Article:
Twitter Being Used to Help Fight Aviation Noise

Twitter is becoming a powerful venue for people to share NextGen noise concerns, vent frustrations, and coordinate activism. Even better, the exchange extends around the world, with active participation near Toronto (e.g., see @FairFlightPath) and London (see @planeondaroof for Heathrow, or  @Crowsays_no for Gatwick).

Worldwide, NextGen impacts are driven by technology, airline greed and captured aviation regulators, so we stand to learn a lot when we microblog on social media.

Currently, some of the most active Twitter hotspots for U.S. activism against FAA’s NextGenHell (#NextGenHellFAA) include:

FAA is making plenty of noise with their NextGen route implementations. To quiet them, we need to make at least as much noise back, and carefully coordinate our efforts.

As an example, here is an image showing a recent tweet out of Phoenix:20150530.. Tweet example (KPHX lawn signs, replies)

As another example, check out the great summary of how NextGen is adversely impacting people around Charlotte [KCLT], as blogged (and tweeted) by @StopCLTNoise. (here is a PDF version to download and share)

NextGen’s Capacity Goals are Only Increasing Aviation Noise and Air Pollution…

…And FAA is Failing to Consider the Impacts on our Children.

(click on image to view original Tweet)

(click on image to view original Tweet)

FAA and the moneyed interests in the aviation industry (the airlines, the manufacturers, the employee unions, the contractors and the lobbyists) have been selling the spin for decades: that Aviation is a great economic engine. Well, if you spend a little time researching the facts, and if you recognize that the money invested in aviation-growth would have been invested creating jobs and quality of life in other areas of the economy, you will quickly see that this is just SPIN.

Propaganda. PR. No thanks, FAA, you have better ways to spend our money.

On top of that, there are negative consequences of excessive aviation development. Airport vicinities tend to be blighted for miles, even uninhabitable. A zone where, due to noise and air pollutants, people become sleep-deprived and burdened with asthma and other illnesses. Most residents are quick to move away; only the poorest remain behind, often because they cannot afford to leave.

Aviation noise is known to undermine focus and concentration, critically needed by students. And the air pollutants are connected to IQ loss in growing children. Here are links to the two articles tweeted in the photo above:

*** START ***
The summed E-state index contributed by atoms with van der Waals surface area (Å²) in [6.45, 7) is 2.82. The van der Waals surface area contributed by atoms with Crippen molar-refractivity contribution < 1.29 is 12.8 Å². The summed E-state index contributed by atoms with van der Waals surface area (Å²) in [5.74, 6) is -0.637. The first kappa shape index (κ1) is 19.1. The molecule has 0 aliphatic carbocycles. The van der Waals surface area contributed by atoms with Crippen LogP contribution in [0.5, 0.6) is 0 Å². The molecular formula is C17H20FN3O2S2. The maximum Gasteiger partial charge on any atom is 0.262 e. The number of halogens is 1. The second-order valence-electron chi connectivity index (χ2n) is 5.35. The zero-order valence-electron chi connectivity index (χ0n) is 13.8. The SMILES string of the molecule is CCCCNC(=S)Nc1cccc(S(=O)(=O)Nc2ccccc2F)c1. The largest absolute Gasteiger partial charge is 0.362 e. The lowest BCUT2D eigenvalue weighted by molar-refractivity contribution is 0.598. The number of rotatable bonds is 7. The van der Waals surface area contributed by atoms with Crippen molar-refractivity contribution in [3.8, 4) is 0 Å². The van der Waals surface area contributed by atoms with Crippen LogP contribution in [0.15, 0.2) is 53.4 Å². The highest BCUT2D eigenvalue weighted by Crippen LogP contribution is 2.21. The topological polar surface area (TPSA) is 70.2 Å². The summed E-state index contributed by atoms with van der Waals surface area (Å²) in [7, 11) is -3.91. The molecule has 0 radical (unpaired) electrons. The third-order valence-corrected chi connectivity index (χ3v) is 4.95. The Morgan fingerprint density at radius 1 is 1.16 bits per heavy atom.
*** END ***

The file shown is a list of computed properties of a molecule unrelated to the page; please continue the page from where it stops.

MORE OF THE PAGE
The air in NYC lowers kids’ IQs
by Carl Campanile, New York Post
Sharp Rise in Occupational Therapy Cases at New York’s Schools
by Elizabeth Harris, NYTimes

A Two-Hour NextGen Reprieve in Phoenix

A rainstorm rolled across Phoenix last Friday, and the FAA demonstrated that, if they want to, they can immediately change departure routes. To residents in the historic neighborhoods along Grand Avenue, to the northwest, the early turns provided a much quieter evening, a break from the hell FAA turned on last September 18th. But, to residents a couple miles to the east, the early turns helped them to directly understand why so many in Phoenix are so upset at FAA.
20150515at2112.. KPHX tweet re FAA altering flightpaths due to storms, numerous comments

Here are sample modified departures

The departure changes are depicted in the following three screen-captures from FlightAware; orange is the designed NextGen noise-impactful route, and green is the route flown during the weather event.

SWA1811, comparison 5-15 (green, WX) & 5-14 (orange) routes

When Southwest Flight 1811 to San Jose took off at 9:29PM, they were issued an immediate right turn and flown through the middle of the painted intense weather (yellow). Flights to San Jose normally go due west, the way departures did before last September’s NextGen implementation (orange line).

20150517.. comparison of JBU602 KPHX-KBOS, 5-14 (orange) vs 5-15WX (green)

JetBlue Flight 602 took off at 10:29PM, via the YOTES2 on a redeye flight for Boston. Like all others during the two hours, the crew made an immediate right turn (green) and created a noise impact zone roughly two miles east of the normal route (orange).

20150515at2114.. AAL436 KPHX-KSFO, full route view &WX

One of the first reroutes was at 9:14PM, American Flight 436 to SFO. Note that after rushing to depart into the weather, the flight was issued a delay loop and additional delay vectors for sequencing at SFO, where there was a normal arrival flow (averaging 35 per hour) onto parallel runways, and a cloud layer at 1,500 feet. So much for NextGen.

Normal operations resumed two hours later…

…which begs the question (in the tweet below): if FAA can safely and efficiently modify departing flights to deal with a rainstorm, as they did last Friday, why can’t they modify departing flights to fix the NextGen NOISE STORM they have created?20150515at2313.. KPHX tweet re FAA resumes normal noisy flightpaths, 2comments